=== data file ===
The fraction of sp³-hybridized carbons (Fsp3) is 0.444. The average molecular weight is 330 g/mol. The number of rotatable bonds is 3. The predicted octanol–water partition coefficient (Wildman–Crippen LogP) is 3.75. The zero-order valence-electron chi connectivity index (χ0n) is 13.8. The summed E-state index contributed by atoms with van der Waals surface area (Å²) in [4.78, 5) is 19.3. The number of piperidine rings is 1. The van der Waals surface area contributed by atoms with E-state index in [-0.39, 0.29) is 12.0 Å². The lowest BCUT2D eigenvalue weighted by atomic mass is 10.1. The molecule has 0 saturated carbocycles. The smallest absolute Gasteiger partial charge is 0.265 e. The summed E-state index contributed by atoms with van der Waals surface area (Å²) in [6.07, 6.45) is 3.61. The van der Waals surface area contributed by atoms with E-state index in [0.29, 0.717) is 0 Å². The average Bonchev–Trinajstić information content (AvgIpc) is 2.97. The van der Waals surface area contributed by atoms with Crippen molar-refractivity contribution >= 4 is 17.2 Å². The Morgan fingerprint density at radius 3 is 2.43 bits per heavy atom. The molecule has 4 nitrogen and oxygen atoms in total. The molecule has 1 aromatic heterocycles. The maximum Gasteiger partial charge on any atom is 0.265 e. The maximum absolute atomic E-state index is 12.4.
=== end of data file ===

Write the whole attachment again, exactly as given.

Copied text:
The fraction of sp³-hybridized carbons (Fsp3) is 0.444. The average molecular weight is 330 g/mol. The number of rotatable bonds is 3. The predicted octanol–water partition coefficient (Wildman–Crippen LogP) is 3.75. The zero-order valence-electron chi connectivity index (χ0n) is 13.8. The summed E-state index contributed by atoms with van der Waals surface area (Å²) in [4.78, 5) is 19.3. The number of piperidine rings is 1. The van der Waals surface area contributed by atoms with E-state index in [-0.39, 0.29) is 12.0 Å². The lowest BCUT2D eigenvalue weighted by atomic mass is 10.1. The molecule has 0 saturated carbocycles. The smallest absolute Gasteiger partial charge is 0.265 e. The summed E-state index contributed by atoms with van der Waals surface area (Å²) in [6.07, 6.45) is 3.61. The van der Waals surface area contributed by atoms with E-state index in [0.29, 0.717) is 0 Å². The average Bonchev–Trinajstić information content (AvgIpc) is 2.97. The van der Waals surface area contributed by atoms with Crippen molar-refractivity contribution >= 4 is 17.2 Å². The Morgan fingerprint density at radius 3 is 2.43 bits per heavy atom. The molecule has 4 nitrogen and oxygen atoms in total. The molecule has 1 aromatic heterocycles. The maximum Gasteiger partial charge on any atom is 0.265 e. The maximum absolute atomic E-state index is 12.4.